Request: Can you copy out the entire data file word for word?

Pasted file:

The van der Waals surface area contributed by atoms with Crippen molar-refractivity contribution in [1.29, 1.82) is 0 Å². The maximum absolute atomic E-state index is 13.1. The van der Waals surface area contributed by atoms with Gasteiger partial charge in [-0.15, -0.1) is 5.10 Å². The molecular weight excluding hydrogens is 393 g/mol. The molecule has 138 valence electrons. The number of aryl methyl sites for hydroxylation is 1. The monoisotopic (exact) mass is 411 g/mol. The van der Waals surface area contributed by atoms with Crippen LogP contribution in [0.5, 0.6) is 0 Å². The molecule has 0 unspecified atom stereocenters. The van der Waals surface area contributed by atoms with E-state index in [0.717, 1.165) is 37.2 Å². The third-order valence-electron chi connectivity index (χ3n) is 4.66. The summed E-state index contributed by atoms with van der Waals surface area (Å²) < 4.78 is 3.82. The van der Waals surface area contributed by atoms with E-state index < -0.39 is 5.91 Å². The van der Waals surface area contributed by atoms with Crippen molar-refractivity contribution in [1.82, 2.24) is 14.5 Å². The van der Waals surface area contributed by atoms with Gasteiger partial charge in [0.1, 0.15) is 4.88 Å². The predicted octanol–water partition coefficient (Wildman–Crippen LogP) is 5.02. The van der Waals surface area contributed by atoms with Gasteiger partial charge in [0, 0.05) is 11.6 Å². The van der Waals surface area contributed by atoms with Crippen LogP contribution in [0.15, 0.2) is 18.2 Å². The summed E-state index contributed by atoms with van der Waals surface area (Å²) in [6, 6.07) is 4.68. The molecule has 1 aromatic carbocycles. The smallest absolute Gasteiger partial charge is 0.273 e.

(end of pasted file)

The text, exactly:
The van der Waals surface area contributed by atoms with Crippen molar-refractivity contribution in [1.29, 1.82) is 0 Å². The maximum absolute atomic E-state index is 13.1. The van der Waals surface area contributed by atoms with Gasteiger partial charge in [-0.15, -0.1) is 5.10 Å². The molecular weight excluding hydrogens is 393 g/mol. The molecule has 138 valence electrons. The number of aryl methyl sites for hydroxylation is 1. The monoisotopic (exact) mass is 411 g/mol. The van der Waals surface area contributed by atoms with Crippen LogP contribution in [0.5, 0.6) is 0 Å². The molecule has 0 unspecified atom stereocenters. The van der Waals surface area contributed by atoms with E-state index in [0.717, 1.165) is 37.2 Å². The third-order valence-electron chi connectivity index (χ3n) is 4.66. The summed E-state index contributed by atoms with van der Waals surface area (Å²) < 4.78 is 3.82. The van der Waals surface area contributed by atoms with E-state index < -0.39 is 5.91 Å². The van der Waals surface area contributed by atoms with Crippen molar-refractivity contribution in [1.82, 2.24) is 14.5 Å². The van der Waals surface area contributed by atoms with Gasteiger partial charge in [0.1, 0.15) is 4.88 Å². The predicted octanol–water partition coefficient (Wildman–Crippen LogP) is 5.02. The van der Waals surface area contributed by atoms with Gasteiger partial charge in [0, 0.05) is 11.6 Å². The van der Waals surface area contributed by atoms with Crippen LogP contribution in [0.15, 0.2) is 18.2 Å². The summed E-state index contributed by atoms with van der Waals surface area (Å²) in [6, 6.07) is 4.68. The molecule has 1 aromatic carbocycles. The smallest absolute Gasteiger partial charge is 0.273 e.